The movie Rock On is about a character called Avinash (portrayed by Farhan Akhtar), an investment banker by profession, who comes across as quite grumpy and indifferent initially, but changes drastically when music reenters his life. He had been an aspiring music star in his college days but could not pursue his calling. Though he has become a successful professional, he does not at all seem happy with life. Rekindling the old passion does seem to rejuvenate him and infuse a spark into his somewhat moribund existence. Even the character Joe, played by Arjun Rampal, is shown rejoining the music band in the end, rather than take up a secure job which his wife feels so strongly about. The narrative in the end depicts practically everybody following what they enjoy doing after dropping old occupations.

A week before the movie was released, this is what I read in an article in the Brunch magazine of the Hindustan Times group: “Dancer and choreographer Sandip Soparrkar made quite a few pit stops before he found his true calling. He started out with a degree in hotel management, did an MBA, was the head of a PR firm and then turned to modelling. He left that boring life a few years ago when he discovered dance and never looked back.” Sometime later, The Sunday supplement of The Times of India had two articles on unconventional career choices, the jist of which was: Unusual careers like wealth manager, hair stylish, graphic designer, bar tender are now bringing both fame and fortune. The lead story of India Today’s Aspire (November 2008) is on out-of-the-box careers, where they have mentioned various other unconventional careers, apart from those given above..

In May this year, I went to Ladakh on a holiday. We were staying at Mantra cottages in Leh. One evening, in a group gathering, the manager in charge, Sunil Motay, played the guitar so well that there were repeat requests for other songs from everybody. His body language indicated that he was enjoying himself very much. That prompted me to ask him the very next morning, “Didn’t you ever think of taking it up as a full time profession?” He replied that because of lack of proper guidance, he could not make the right moves at the right time, and music being a field of sporadic and irregular income, he didn’t later have the guts to switch professions. He also told me that his niece was an aspiring singer and he was encouraging her to participate in the music shows on television so that she does not repeat his mistakes.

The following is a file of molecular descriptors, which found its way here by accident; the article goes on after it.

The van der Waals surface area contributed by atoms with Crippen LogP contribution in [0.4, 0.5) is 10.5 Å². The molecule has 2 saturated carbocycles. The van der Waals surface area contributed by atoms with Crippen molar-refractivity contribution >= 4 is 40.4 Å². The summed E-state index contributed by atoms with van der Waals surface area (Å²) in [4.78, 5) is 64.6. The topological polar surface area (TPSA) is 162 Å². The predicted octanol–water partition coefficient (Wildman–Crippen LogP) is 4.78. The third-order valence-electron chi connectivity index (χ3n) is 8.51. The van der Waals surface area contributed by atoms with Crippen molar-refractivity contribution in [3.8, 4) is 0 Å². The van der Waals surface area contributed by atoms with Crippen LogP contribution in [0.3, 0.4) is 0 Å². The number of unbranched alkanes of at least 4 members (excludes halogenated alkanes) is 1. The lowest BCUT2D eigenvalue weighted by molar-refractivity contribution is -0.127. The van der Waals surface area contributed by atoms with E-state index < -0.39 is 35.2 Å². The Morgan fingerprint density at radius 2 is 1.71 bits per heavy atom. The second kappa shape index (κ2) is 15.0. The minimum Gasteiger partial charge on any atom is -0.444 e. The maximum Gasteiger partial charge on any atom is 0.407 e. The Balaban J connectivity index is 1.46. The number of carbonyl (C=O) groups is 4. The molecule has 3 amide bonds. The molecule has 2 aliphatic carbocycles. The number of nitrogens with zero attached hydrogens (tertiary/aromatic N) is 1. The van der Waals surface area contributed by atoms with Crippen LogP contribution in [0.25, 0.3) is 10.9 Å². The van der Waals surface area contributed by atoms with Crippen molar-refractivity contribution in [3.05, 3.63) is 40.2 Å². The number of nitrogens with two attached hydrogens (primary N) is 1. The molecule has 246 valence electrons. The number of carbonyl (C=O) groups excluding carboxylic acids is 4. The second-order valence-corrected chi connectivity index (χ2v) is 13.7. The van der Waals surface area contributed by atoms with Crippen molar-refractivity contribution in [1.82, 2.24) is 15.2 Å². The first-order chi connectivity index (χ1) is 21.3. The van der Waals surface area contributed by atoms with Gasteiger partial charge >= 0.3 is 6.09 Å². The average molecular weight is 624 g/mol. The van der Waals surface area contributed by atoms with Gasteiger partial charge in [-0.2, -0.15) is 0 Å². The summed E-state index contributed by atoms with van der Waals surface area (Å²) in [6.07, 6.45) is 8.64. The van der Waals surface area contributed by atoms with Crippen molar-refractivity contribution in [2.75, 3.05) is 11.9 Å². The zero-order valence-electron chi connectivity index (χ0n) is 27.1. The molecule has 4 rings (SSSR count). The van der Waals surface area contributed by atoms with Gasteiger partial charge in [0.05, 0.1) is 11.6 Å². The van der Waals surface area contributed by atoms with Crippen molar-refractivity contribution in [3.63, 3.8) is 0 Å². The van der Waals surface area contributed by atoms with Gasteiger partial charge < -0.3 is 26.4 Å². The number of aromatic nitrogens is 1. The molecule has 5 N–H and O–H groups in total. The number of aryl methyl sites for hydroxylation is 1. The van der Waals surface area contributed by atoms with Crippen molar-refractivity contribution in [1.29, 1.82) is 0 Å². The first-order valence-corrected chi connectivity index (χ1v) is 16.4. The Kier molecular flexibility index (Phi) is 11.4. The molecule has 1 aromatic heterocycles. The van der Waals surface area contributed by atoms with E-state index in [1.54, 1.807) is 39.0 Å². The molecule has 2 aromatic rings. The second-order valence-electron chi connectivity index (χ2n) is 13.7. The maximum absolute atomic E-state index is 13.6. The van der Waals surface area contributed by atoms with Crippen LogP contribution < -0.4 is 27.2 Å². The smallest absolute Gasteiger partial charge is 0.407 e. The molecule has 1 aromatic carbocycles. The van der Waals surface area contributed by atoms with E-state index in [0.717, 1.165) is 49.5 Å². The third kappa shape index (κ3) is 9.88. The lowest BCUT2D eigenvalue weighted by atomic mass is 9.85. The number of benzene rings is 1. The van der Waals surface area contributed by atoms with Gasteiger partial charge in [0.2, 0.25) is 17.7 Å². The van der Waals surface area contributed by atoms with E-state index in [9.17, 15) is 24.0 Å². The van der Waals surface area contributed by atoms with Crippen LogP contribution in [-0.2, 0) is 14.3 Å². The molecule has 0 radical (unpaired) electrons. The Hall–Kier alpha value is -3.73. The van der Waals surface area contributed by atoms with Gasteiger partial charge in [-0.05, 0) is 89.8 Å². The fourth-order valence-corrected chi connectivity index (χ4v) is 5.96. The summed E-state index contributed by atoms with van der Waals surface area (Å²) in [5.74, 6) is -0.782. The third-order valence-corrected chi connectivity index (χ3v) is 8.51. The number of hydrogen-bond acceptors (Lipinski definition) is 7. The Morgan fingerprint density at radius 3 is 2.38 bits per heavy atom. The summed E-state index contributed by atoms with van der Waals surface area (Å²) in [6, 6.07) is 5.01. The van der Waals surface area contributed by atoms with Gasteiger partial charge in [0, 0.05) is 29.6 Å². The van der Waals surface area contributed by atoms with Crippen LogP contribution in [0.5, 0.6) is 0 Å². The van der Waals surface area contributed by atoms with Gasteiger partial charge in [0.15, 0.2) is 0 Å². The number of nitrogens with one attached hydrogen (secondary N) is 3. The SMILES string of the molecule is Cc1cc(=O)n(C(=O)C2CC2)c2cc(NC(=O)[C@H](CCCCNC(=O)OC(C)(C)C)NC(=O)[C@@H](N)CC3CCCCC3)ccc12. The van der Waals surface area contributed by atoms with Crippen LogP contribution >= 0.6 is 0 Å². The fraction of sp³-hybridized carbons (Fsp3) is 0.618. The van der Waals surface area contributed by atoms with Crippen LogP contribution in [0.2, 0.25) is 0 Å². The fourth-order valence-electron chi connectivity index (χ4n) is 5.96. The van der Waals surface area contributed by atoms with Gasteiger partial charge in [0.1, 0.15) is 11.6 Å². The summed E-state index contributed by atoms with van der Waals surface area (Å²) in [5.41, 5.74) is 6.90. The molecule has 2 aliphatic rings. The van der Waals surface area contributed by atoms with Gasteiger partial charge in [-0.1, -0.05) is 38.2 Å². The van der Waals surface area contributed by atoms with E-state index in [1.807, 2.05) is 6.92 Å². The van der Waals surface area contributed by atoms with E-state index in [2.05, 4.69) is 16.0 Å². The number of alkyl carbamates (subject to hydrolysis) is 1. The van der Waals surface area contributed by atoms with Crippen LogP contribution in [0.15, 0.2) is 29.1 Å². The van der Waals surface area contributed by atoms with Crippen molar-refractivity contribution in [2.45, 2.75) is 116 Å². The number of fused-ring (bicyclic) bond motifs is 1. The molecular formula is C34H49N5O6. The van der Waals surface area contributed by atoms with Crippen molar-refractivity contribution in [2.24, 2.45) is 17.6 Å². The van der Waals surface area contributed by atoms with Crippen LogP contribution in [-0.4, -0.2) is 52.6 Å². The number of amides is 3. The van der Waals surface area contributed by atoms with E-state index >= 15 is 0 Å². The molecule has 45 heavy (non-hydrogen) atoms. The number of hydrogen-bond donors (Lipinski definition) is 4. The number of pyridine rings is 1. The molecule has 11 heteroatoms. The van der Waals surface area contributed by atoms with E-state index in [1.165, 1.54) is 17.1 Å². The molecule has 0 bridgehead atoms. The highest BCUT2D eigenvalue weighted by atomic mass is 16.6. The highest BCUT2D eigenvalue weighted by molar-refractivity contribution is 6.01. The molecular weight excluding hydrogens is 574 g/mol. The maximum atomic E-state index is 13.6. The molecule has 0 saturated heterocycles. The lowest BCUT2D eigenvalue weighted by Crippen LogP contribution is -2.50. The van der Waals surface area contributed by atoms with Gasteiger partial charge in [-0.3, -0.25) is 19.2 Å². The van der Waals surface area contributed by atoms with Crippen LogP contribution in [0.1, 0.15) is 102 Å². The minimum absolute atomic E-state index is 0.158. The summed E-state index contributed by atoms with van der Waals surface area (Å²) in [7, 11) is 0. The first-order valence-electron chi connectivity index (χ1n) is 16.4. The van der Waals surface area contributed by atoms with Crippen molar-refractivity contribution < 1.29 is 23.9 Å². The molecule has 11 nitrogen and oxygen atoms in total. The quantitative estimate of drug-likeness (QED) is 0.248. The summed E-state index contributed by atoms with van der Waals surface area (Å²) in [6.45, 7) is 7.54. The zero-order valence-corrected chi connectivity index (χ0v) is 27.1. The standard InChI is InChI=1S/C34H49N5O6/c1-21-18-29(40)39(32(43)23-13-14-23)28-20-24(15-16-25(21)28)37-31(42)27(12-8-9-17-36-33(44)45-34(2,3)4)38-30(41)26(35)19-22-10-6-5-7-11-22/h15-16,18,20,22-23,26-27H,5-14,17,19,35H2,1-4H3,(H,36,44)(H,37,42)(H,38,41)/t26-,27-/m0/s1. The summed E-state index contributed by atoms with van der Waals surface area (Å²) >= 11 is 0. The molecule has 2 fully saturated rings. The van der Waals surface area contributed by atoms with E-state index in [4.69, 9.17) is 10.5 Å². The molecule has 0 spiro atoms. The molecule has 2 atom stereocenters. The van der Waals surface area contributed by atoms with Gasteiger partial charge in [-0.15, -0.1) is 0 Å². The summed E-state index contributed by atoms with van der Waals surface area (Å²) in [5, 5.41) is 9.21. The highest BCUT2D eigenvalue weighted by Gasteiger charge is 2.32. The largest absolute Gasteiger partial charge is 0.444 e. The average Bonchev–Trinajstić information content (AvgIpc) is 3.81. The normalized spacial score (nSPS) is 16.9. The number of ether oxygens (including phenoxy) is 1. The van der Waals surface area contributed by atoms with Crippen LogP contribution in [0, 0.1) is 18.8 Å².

In the context of passion for music, the one person who comes to mind is the all time great singer, the late Kishore Kumar. He put in so much zest in his singing through his vibrant, bubbly personality that his co-singers were inspired to perform better by his sheer presence. The book Kishore Kumar by Derek Bose says that since he would perform a song with all nuances and expressions, his dancing and jumping around in the studios would make it impossible to hold one’s laughter, so much so that his lady co-singers would plead with the music director for half-hour breaks with Kishore not being around. He carried this exuberance to stage shows and could galvanise live audiences into dancing with him for hours on end. The king of playback singers was a living testimony of the fact that to “sing is king”.

However, the same book also records the very same Kishore Kumar’s attitude towards acting. “I only wanted to sing. But I was conned into acting and I hated every moment of it — I muffed my lines, pretended to be crazy, shaved my head off, played difficult, began yodelling in the midst of tragic scenes, told Meena Kumari what I was supposed to tell Bina Rai in some other film. I screamed, ranted, went cuckoo.” All this considering that he was such a natural actor that neither could any director enact a scene for him, nor any seasoned actor find it easy to match his style. When his elder brother, the established star, Ashok Kumar pointed out all this to him along with the fact that actors got paid more than singers and musicians, he replied “Acting is fake. Music is real as it comes from the heart. Only that which emanates from the heart can reach the heart of others.” It would not be out place to mention here that many, if not most Indians would have even at that time preferred to be a Bollywood acting star or a part of the Indian cricket team because of the visibility and following they have always commanded compared to other occupations in India. More importantly, it shows the plight of a person in the wrong sub vocation even within the same domain, the film industry.